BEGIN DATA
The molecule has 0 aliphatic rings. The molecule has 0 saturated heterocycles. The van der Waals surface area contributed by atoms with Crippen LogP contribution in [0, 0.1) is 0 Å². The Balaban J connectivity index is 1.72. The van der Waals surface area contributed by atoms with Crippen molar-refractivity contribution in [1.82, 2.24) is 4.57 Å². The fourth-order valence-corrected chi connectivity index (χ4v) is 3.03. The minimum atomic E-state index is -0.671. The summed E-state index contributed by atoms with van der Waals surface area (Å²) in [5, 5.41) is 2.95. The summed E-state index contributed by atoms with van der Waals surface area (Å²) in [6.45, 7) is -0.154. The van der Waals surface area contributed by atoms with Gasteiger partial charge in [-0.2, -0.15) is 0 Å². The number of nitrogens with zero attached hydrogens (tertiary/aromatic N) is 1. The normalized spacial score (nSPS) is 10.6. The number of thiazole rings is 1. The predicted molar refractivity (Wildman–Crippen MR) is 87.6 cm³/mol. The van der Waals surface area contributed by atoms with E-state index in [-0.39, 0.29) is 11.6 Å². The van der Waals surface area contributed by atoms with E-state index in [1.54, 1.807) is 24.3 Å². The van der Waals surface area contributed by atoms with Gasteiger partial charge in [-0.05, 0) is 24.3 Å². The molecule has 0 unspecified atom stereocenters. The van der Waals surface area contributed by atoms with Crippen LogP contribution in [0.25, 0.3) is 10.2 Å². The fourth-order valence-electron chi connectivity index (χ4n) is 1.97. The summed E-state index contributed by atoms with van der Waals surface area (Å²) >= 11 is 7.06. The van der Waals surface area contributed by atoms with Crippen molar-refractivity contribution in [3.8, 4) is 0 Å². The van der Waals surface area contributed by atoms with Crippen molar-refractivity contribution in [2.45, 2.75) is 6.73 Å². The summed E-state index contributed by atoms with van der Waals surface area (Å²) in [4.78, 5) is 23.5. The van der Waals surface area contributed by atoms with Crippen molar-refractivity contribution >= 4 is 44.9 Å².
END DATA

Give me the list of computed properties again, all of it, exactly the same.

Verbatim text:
The molecule has 0 aliphatic rings. The molecule has 0 saturated heterocycles. The van der Waals surface area contributed by atoms with Crippen LogP contribution in [0, 0.1) is 0 Å². The Balaban J connectivity index is 1.72. The van der Waals surface area contributed by atoms with Crippen molar-refractivity contribution in [1.82, 2.24) is 4.57 Å². The fourth-order valence-corrected chi connectivity index (χ4v) is 3.03. The minimum atomic E-state index is -0.671. The summed E-state index contributed by atoms with van der Waals surface area (Å²) in [5, 5.41) is 2.95. The summed E-state index contributed by atoms with van der Waals surface area (Å²) in [6.45, 7) is -0.154. The van der Waals surface area contributed by atoms with Gasteiger partial charge in [-0.2, -0.15) is 0 Å². The number of nitrogens with zero attached hydrogens (tertiary/aromatic N) is 1. The normalized spacial score (nSPS) is 10.6. The number of thiazole rings is 1. The predicted molar refractivity (Wildman–Crippen MR) is 87.6 cm³/mol. The van der Waals surface area contributed by atoms with E-state index in [-0.39, 0.29) is 11.6 Å². The van der Waals surface area contributed by atoms with E-state index in [1.54, 1.807) is 24.3 Å². The van der Waals surface area contributed by atoms with Gasteiger partial charge in [-0.05, 0) is 24.3 Å². The molecule has 0 unspecified atom stereocenters. The van der Waals surface area contributed by atoms with Crippen LogP contribution in [0.25, 0.3) is 10.2 Å². The fourth-order valence-electron chi connectivity index (χ4n) is 1.97. The summed E-state index contributed by atoms with van der Waals surface area (Å²) >= 11 is 7.06. The van der Waals surface area contributed by atoms with Crippen molar-refractivity contribution in [3.8, 4) is 0 Å². The van der Waals surface area contributed by atoms with Crippen molar-refractivity contribution in [2.45, 2.75) is 6.73 Å². The summed E-state index contributed by atoms with van der Waals surface area (Å²) in [4.78, 5) is 23.5. The van der Waals surface area contributed by atoms with Crippen molar-refractivity contribution >= 4 is 44.9 Å².